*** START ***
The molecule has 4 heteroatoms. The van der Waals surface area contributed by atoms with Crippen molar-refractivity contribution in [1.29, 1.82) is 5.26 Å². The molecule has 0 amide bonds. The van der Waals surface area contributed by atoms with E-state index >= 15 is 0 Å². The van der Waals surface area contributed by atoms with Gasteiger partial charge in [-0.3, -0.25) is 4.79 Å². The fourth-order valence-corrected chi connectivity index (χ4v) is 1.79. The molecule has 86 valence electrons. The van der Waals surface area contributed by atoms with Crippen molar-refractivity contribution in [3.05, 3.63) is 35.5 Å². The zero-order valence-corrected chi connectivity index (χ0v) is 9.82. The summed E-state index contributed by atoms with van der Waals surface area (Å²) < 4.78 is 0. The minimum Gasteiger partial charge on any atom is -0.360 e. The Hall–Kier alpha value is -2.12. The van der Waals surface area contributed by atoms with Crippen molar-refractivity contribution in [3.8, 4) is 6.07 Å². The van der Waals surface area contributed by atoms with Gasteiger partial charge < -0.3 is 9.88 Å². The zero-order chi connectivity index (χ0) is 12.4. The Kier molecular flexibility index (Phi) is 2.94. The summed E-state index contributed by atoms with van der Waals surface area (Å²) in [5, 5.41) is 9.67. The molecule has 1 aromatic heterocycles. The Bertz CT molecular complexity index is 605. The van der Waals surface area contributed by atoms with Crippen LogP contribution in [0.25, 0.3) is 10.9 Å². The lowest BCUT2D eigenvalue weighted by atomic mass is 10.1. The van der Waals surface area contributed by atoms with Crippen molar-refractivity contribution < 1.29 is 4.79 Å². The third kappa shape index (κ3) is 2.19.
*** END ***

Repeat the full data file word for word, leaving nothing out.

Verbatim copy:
The molecule has 4 heteroatoms. The van der Waals surface area contributed by atoms with Crippen molar-refractivity contribution in [1.29, 1.82) is 5.26 Å². The molecule has 0 amide bonds. The van der Waals surface area contributed by atoms with E-state index >= 15 is 0 Å². The van der Waals surface area contributed by atoms with Gasteiger partial charge in [-0.3, -0.25) is 4.79 Å². The fourth-order valence-corrected chi connectivity index (χ4v) is 1.79. The molecule has 86 valence electrons. The van der Waals surface area contributed by atoms with Crippen molar-refractivity contribution in [3.05, 3.63) is 35.5 Å². The zero-order valence-corrected chi connectivity index (χ0v) is 9.82. The summed E-state index contributed by atoms with van der Waals surface area (Å²) < 4.78 is 0. The minimum Gasteiger partial charge on any atom is -0.360 e. The Hall–Kier alpha value is -2.12. The van der Waals surface area contributed by atoms with Crippen molar-refractivity contribution in [3.8, 4) is 6.07 Å². The van der Waals surface area contributed by atoms with Gasteiger partial charge < -0.3 is 9.88 Å². The zero-order chi connectivity index (χ0) is 12.4. The Kier molecular flexibility index (Phi) is 2.94. The summed E-state index contributed by atoms with van der Waals surface area (Å²) in [5, 5.41) is 9.67. The molecule has 1 aromatic heterocycles. The Bertz CT molecular complexity index is 605. The van der Waals surface area contributed by atoms with Crippen LogP contribution in [0.25, 0.3) is 10.9 Å². The lowest BCUT2D eigenvalue weighted by atomic mass is 10.1. The van der Waals surface area contributed by atoms with Crippen molar-refractivity contribution < 1.29 is 4.79 Å². The third kappa shape index (κ3) is 2.19.